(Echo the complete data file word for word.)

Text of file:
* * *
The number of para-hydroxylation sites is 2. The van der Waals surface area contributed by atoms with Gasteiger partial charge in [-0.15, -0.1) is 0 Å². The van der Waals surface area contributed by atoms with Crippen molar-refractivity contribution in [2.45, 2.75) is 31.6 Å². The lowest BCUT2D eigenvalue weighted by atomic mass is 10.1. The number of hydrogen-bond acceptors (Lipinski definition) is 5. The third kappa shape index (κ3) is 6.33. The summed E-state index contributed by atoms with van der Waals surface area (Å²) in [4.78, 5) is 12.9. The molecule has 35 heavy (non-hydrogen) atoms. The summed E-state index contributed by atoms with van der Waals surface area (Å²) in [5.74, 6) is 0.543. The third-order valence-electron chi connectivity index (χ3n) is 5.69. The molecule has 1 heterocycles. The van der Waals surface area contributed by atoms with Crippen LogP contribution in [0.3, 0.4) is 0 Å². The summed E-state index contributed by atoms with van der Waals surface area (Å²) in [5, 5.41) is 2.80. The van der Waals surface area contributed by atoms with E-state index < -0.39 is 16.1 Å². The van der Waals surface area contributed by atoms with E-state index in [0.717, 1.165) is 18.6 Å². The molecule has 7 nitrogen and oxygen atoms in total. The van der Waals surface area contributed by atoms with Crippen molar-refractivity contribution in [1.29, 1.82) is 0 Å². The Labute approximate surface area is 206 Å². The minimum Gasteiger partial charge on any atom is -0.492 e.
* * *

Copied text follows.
The number of para-hydroxylation sites is 2. The van der Waals surface area contributed by atoms with Gasteiger partial charge in [-0.15, -0.1) is 0 Å². The van der Waals surface area contributed by atoms with Crippen molar-refractivity contribution in [2.45, 2.75) is 31.6 Å². The lowest BCUT2D eigenvalue weighted by atomic mass is 10.1. The number of hydrogen-bond acceptors (Lipinski definition) is 5. The third kappa shape index (κ3) is 6.33. The summed E-state index contributed by atoms with van der Waals surface area (Å²) in [4.78, 5) is 12.9. The molecule has 35 heavy (non-hydrogen) atoms. The summed E-state index contributed by atoms with van der Waals surface area (Å²) in [5.74, 6) is 0.543. The third-order valence-electron chi connectivity index (χ3n) is 5.69. The molecule has 1 heterocycles. The van der Waals surface area contributed by atoms with Crippen LogP contribution in [0.3, 0.4) is 0 Å². The summed E-state index contributed by atoms with van der Waals surface area (Å²) in [5, 5.41) is 2.80. The van der Waals surface area contributed by atoms with E-state index < -0.39 is 16.1 Å². The van der Waals surface area contributed by atoms with E-state index in [0.717, 1.165) is 18.6 Å². The molecule has 7 nitrogen and oxygen atoms in total. The van der Waals surface area contributed by atoms with Crippen molar-refractivity contribution in [1.29, 1.82) is 0 Å². The Labute approximate surface area is 206 Å². The minimum Gasteiger partial charge on any atom is -0.492 e.